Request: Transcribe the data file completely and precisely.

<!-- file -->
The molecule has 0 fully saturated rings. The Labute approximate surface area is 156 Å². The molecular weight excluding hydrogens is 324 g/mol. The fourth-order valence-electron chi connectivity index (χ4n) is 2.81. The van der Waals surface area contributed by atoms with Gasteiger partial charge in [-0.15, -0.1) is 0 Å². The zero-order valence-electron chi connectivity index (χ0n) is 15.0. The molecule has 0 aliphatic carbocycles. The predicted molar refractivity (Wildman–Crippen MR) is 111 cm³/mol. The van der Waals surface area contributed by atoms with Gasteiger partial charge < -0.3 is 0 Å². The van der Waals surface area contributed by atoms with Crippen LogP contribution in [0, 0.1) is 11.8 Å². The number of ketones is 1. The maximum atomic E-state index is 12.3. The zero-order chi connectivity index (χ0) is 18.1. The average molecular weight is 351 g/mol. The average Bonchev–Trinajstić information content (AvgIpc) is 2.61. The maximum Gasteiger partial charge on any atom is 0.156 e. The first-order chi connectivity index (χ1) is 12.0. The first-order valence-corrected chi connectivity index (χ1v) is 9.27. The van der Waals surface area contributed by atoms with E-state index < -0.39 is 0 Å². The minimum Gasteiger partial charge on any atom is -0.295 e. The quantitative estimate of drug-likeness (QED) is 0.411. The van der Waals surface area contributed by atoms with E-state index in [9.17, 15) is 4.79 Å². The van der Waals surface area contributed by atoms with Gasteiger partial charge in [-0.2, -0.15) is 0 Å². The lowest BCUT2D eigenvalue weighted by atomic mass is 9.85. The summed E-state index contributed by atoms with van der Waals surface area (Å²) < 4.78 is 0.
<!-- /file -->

The molecule has 0 fully saturated rings. The Labute approximate surface area is 156 Å². The molecular weight excluding hydrogens is 324 g/mol. The fourth-order valence-electron chi connectivity index (χ4n) is 2.81. The van der Waals surface area contributed by atoms with Gasteiger partial charge in [-0.15, -0.1) is 0 Å². The zero-order valence-electron chi connectivity index (χ0n) is 15.0. The molecule has 0 aliphatic carbocycles. The predicted molar refractivity (Wildman–Crippen MR) is 111 cm³/mol. The van der Waals surface area contributed by atoms with Gasteiger partial charge < -0.3 is 0 Å². The van der Waals surface area contributed by atoms with Crippen LogP contribution in [0, 0.1) is 11.8 Å². The number of ketones is 1. The maximum atomic E-state index is 12.3. The zero-order chi connectivity index (χ0) is 18.1. The average molecular weight is 351 g/mol. The average Bonchev–Trinajstić information content (AvgIpc) is 2.61. The maximum Gasteiger partial charge on any atom is 0.156 e. The first-order chi connectivity index (χ1) is 12.0. The first-order valence-corrected chi connectivity index (χ1v) is 9.27. The van der Waals surface area contributed by atoms with E-state index < -0.39 is 0 Å². The minimum Gasteiger partial charge on any atom is -0.295 e. The quantitative estimate of drug-likeness (QED) is 0.411. The van der Waals surface area contributed by atoms with E-state index in [9.17, 15) is 4.79 Å². The van der Waals surface area contributed by atoms with Gasteiger partial charge in [-0.2, -0.15) is 0 Å². The lowest BCUT2D eigenvalue weighted by atomic mass is 9.85. The summed E-state index contributed by atoms with van der Waals surface area (Å²) < 4.78 is 0.